The Giant Behemoth, 1959. 6/10

Along with Gorgo, The Giant Behemoth qualifies as the British Godzilla or The Beast From 20,000 Fathoms (The Beast for short); that is, the dinosaur awakened from a million-years slumber by atomic testing/radiation. All three movies spun from the same director, Eugene Lourie.

There’s definitely a pattern to this sort of movie: a remote setting incubates the monster, there’s a series of attacks on isolated spots, and then, along with the scientist(s), the military, the ‘girl’ (she can be a scientist too), locals, etc., the beast inevitably heads for the nearest big city. Destruction and panic ensue, until the intrepid group of experts put their heads together and comes up with some lashed-up weapon to kill the thing.

The implicit threat to the world at large is defeated, although in some plots, the thing might have a return ticket. Like it or not, this outline is the only sensible plot for this sort of movie. The genius comes in just how each step of this process unfolds. Behemoth stars Gene Evans, Andre Morrell, Jack MacGowan, Leigh Madison, Henri Vidon, and John Turner.

Corwall isn’t quite as remote as, let’s say, the Arctic Circle or a Pacific island, nonetheless, we get fishermen there; those unlucky folks always seem to get infested with or in the way of giant monsters. In this case though, it’s not clear where or which of the hundred plus atomic explosions alluded to by Steve Karnes (Evans) is the trigger for yon Behemoth.

The result of the fishing village stuff is a very long intro; old guy gets irradiated by the Behemoth, but not a heck of a lot happens for awhile. Dissecting fish doesn’t register very high on the sci-fi screen for me; nor do meetings of scientists, including Professor Bickford (Morrell), with officials. I did kind of like the paleontologist Dr. Sampson (MacGowran), he’s amusing, maybe unintentionally, as he looks and acts like a British Maynard Krebs (Bob Denver’s beatnik role from the contemporaneous TV show Dobie Gillis).

“With a thing like this every hour counts!” You’re right, Karnes, so get on with it. Back in Cornwall, we find out that the dead fish looked like…dead fish! That’s a good one, Mr. Local Guy. Unfortunately, John (Vidon) and Lee (Madison) completely fade out of the picture once the action moves back to London. Like The Beast From 20,000 Fathoms that made his mark in New York City, this critter wants to return to its ancestral location, conveniently situated along the Thames, that is, London. Another great line is the grandma listening with her family to a radio broadcast of the imminent danger “oh, fiddlesticks!” No monster is going to upset that house.

From here on, it seems we’ve lost our budget and/or creativity. The ferry attack is very awkward, with a toy boat, toy cars, and no people. The Behemoth, very much like his cousin The Beast, steps on toy cars, repeatedly. At least that’s more or less a side note in Beast, but in Behemoth almost all credibility is lost, as there’s the same bunch of people running by the same cars (I wish the monster had crushed the renowned establishment of Braithewaite & Dean since we’ve been treated to window-shopping there enough times to run up a tab). In The Beast, when the monster picks up the car with the guy inside, we see the car tipping precariously from the guy’s point of view. Here the car rocks slightly, then all we see is a toy car lifted up dumped in a basin. Then, this clown waits for the monster, when he could’ve at least tried to escape.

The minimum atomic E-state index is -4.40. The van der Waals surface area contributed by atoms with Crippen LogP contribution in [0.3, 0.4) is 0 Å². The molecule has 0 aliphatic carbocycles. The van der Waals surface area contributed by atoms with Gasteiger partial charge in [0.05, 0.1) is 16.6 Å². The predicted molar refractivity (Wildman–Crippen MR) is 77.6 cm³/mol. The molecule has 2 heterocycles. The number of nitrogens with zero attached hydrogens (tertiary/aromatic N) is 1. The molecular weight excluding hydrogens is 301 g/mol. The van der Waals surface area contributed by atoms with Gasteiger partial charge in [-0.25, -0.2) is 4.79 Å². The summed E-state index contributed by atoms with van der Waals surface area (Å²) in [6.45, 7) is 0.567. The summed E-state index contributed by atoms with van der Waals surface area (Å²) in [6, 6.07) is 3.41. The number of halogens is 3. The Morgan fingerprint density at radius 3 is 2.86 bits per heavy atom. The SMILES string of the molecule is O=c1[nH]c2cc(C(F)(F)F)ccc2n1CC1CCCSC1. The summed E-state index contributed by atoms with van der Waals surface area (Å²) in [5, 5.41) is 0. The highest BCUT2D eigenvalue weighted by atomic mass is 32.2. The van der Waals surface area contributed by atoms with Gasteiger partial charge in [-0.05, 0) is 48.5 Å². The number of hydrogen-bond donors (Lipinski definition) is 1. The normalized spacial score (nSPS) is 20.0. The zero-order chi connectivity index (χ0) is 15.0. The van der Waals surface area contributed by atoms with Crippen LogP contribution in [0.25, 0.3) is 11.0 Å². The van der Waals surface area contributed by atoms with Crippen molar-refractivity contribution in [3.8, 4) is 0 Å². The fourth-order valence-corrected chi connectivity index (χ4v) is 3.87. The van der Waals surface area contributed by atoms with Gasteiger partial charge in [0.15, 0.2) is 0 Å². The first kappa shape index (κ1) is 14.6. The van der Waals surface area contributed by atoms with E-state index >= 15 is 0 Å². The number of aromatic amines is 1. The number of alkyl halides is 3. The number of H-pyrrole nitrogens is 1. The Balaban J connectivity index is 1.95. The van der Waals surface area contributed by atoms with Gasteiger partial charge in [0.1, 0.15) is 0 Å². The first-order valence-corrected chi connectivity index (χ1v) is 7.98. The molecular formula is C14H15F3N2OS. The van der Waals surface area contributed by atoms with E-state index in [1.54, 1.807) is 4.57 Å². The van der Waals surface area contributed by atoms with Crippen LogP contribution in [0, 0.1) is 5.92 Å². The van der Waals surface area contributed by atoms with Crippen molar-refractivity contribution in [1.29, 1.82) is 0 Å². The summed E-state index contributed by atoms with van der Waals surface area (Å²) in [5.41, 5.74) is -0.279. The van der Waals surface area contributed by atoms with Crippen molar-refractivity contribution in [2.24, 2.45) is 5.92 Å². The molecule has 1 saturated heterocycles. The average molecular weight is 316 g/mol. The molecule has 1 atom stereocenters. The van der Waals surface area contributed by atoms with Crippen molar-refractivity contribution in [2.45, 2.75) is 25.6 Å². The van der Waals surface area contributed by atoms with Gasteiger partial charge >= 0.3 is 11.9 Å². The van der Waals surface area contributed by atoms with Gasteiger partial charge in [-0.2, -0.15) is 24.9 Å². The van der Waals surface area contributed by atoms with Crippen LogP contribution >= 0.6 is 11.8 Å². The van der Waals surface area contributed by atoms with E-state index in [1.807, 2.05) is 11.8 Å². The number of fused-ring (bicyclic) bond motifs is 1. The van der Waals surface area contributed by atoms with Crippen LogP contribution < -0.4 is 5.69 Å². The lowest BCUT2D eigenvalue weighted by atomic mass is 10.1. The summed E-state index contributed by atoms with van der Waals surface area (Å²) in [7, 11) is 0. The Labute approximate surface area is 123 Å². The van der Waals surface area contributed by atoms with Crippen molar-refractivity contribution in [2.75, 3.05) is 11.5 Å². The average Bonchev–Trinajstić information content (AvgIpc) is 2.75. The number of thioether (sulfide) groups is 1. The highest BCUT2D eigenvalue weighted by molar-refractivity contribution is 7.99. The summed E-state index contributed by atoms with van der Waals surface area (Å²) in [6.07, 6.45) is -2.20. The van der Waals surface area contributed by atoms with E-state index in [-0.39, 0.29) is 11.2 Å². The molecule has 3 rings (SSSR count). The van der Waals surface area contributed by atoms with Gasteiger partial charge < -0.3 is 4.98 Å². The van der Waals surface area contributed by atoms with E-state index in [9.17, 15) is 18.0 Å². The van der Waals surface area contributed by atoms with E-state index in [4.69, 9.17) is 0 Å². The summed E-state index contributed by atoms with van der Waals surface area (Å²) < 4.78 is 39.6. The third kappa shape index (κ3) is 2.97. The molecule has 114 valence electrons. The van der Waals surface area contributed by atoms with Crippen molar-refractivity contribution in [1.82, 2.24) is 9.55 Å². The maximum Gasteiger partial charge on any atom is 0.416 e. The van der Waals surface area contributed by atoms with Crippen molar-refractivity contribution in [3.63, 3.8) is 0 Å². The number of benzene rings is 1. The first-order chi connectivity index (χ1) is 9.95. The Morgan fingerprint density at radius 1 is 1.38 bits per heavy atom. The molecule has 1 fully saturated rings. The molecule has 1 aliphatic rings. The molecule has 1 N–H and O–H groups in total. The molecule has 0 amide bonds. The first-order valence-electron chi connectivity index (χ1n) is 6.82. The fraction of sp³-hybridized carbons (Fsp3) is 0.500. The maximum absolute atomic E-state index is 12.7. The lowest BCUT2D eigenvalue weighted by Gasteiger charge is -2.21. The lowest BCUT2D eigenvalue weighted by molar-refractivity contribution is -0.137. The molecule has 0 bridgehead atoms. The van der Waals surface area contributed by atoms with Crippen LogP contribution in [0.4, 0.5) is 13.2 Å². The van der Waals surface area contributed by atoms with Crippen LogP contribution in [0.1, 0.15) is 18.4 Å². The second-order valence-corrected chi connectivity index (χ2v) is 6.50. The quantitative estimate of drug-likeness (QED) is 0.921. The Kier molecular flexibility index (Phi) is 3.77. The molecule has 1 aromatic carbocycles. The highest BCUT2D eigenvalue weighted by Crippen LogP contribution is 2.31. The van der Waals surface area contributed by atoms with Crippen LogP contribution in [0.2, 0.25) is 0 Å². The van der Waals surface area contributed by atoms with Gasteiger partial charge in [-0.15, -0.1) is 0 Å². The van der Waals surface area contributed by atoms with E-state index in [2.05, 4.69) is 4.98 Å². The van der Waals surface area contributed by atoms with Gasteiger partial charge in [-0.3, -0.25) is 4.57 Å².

The very protracted radium-tipped torpedo attack is similar in theory to the rifle grenade radioactive isotope weapon that killed The Beast. But the ‘execution’ of it is nothing at all like the literal roller coaster ride that finishes off that The Beast. In that movie, the denouement is a fitting climax to many powerful scenes; in Behemoth, it’s just something that needs to get done, the sooner the better.

For one thing, how does Karnes suddenly qualify to crew a submarine? Why is the Thames look like a completely blank bit of nothing? (no rocks, fish, plants, debris, etc.) And the monster is pretty much a rubber toy underwater. How does it move? Is the torpedo really so accurate that they can shoot it into its open mouth?

Of the director’s three giant monster movies, The Beast is the best, Gorgo isn’t far behind, but the Behemoth is fairly disappointing. Actually, just as the Corwall scenes get interesting, the movie loses momentum; the opposite of the heightened tension in both Gorgo and The Beast as the monster approaches the city. Like the nondescript outline of the creature projected on the water’s surface, The Giant Behemoth flattens out.

Farmermouse wants a ferry ride with all those folks, and says there’s six cool Triumph motorcycles aboard. 6/10.

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